Luchenitzer said that the “beneficiary choice” arrangement that Hennepin County set up with Teen Challenge may be legally problematic.
“What’s clear is that this funding has to be completely under the control of the individual,” he said. If the money is not part of a voucher system, he added, then there isn’t a true choice of program, only “approved” programs that the county contracts with, such as Teen Challenge.
And the state sets the rate of reimbursement, not the client, which creates a constitutional problem when the Legislature decides to give a religious program “a raise,” he said.
“Government should not influence how much money goes to a specific provider,” especially when its a religious provider, Luchenitzer said. “It puts the force of government authority behind it,” which he characterizes as an endorsement of religion.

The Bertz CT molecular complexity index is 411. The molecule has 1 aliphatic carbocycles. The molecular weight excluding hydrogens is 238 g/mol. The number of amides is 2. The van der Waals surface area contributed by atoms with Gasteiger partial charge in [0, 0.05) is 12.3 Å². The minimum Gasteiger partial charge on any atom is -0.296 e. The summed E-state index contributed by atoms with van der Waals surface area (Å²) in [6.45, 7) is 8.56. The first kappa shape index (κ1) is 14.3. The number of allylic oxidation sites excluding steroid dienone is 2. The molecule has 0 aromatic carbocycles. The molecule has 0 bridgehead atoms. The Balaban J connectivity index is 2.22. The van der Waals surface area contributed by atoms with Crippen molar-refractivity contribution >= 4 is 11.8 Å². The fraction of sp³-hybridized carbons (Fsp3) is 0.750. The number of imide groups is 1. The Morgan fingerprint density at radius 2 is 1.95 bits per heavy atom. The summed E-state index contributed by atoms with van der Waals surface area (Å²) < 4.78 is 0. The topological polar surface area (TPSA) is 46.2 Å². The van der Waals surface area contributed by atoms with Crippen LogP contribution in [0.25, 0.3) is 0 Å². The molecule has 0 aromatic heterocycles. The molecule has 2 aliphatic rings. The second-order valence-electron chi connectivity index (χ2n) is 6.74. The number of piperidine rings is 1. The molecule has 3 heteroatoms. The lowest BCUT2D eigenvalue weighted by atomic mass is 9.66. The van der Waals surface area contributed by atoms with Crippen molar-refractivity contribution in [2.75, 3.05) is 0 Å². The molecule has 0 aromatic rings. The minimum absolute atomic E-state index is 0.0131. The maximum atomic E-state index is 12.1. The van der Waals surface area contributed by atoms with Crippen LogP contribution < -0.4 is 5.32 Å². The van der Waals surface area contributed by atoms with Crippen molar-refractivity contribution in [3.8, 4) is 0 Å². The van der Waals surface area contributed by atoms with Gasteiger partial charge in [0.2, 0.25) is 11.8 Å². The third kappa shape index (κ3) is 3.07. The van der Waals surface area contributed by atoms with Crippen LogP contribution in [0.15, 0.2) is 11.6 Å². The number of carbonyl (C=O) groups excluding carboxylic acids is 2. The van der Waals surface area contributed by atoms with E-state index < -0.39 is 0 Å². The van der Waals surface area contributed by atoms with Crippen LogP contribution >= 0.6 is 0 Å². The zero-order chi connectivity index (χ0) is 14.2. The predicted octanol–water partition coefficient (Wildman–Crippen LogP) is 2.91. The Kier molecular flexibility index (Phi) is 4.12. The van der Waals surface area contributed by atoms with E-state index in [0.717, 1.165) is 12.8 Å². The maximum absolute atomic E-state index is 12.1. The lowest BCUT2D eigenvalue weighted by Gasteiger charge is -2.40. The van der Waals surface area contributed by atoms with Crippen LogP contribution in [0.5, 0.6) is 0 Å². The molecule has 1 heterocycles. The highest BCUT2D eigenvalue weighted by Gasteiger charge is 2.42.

While the County Attorney’s office gave the program the green light, problems continued to plague the fledgling arrangement because of MNTC’s religious nature. The county’s contracting department raised a red flag in 2001 about the evangelical treatment center’s hiring practices: Teen Challenge said it would only hire Christians who adhered to a statement of faith and a code of ethics.
“Minnesota Teen Challenge is a residential Christian discipleship program dealing with adolescents and adults with life-controlling issues, and is a para-church ministry operating under the authority of the Assemblies of God denomination,” the group’s statement of faith begins (PDF). “Our purpose is to train individuals (students) in our program to be disciples of Jesus Christ.”
That statement also states that “whether a person is preparing a meal, writing a computer program, or generating a financial statement” for the organization, that person must “be an effective witness for Christ.”
It requires all employees to pray for the program and may be called upon “to minister to program students” with their testimony.